|Location:||Israel - Jordan|
|Establishment:||Ma'ale Shaharut, Yotvata, Israel|
Rawan lives in Aqaba and studies at the Rosary Sister School. Rawan's participation was of great importance from the very beginning in the strengthing and furthering of cooperation between students from both sides of the valley, politically and geographically. She was responsible for gathering the information from the East side of the Gulf. Due to the unrest in our region Rawan found it harder and harder to transfer her information to the rest of the team.
Zeev was born in Russia in 1986. When he was 3 years old he immigrated (made an “Aliya”) to Israel with his family, and then he moved to Kibbutz Ketura, in the middle of the valley. Zeev is a student at the Ma’ale Shaharut School. Zeev was in charge of site graphics. He also gathered information from the Western side of the Gulf, and converted it to IT (Information Technology). Zeev worked parallel to Itamar, while Itamar wrote the technical side of the site. Zeev is responsible for the graphic side of the absolutely A-M-A-Z-I-N-G game, SimGulf2000.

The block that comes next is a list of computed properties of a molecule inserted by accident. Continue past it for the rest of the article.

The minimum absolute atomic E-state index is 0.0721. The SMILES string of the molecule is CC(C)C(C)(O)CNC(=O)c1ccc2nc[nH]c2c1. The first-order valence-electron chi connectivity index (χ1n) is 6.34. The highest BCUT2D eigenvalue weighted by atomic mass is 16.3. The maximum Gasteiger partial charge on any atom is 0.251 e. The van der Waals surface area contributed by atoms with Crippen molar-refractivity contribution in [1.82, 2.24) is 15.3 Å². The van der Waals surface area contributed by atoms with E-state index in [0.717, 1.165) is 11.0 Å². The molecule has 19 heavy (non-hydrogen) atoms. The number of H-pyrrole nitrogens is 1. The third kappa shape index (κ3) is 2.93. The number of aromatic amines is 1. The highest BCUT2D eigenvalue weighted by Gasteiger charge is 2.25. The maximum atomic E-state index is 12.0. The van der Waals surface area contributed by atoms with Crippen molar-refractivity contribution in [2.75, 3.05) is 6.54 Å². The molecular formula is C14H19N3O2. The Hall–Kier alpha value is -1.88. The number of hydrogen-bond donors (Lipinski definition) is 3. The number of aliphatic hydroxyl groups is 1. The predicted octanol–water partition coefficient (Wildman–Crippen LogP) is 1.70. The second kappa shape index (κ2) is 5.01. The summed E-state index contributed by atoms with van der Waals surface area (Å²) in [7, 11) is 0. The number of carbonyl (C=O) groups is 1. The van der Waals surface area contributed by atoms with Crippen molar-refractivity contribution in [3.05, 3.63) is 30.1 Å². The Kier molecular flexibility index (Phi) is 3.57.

The Gulf of Aqaba-Eilat lies at the northern end of the Red Sea and along the borders of four countries: Saudi Arabia, Egypt, Jordan, and Israel. The uniqueness of the gulf lies in the striking contrast of its clear water and the abundant and varied aquatic life it supports, and the parched desert that surrounds it. In the Gulf of Aqaba-Eilat there are nearly 600 different species of marine and land creatures, and hundreds of kinds of plants. In the gulf there is a variety of marine and coastal habitats, with the fauna situated mainly in the coral reef in close proximity to the coast. The northern most coral reef in the world is found in Gulf of Aqaba-Eilat, and is in fact a “tropical garden of Eden“ in a desert region. Located at the head of the Gulf are the cities of Aqaba, in Jordan, and Eilat, in Israel, each with over 50,000 residents. The economic activity in the coastal area includes tourist and diving sights, sailing and vacationing, industrial ports, and mariculture (fish farms of Denise and Sea Bream). In the past few years, the situation of the fish, and especially of the coral, has changed for the worse. Will scuba divers be able to dive in the gulf in another five years? Is the quality of the water changing? The site includes textual information and pictures about the uniqueness of the gulf and about human activities taking place along the North Shore. Information on the environmental impact of all the key sites found along the coast in Israel and in Jordan is presented. The information and the pictures relate to the type of activity at each site. A virtual map provides a link to each site. Incorporated in the site there is also a game – Simgulf – in which a visitor to the site is invited to learn independently about the land use and the environmental impact of a range of activities in the coastal region. The site was prepared by students of the Maale Shaharut School, in Kibbutz Yotvata (near Eilat), and The Rosary Sisters School, in Aqaba. Joint development of the site is contributing greatly to cementing relations between the partners from Jordan and Israel. In today’s “burning” Middle-East cooperation is of major importance, especially in view of the fact that such cooperation will contribute to the preservation of plants and wildlife in the gulf. Recently published reports on the ecology of the Gulf of Aqaba-Eilat indicate the situation of the coral is worsening. This makes the site even more important. The Gulf News link provides access to these reports.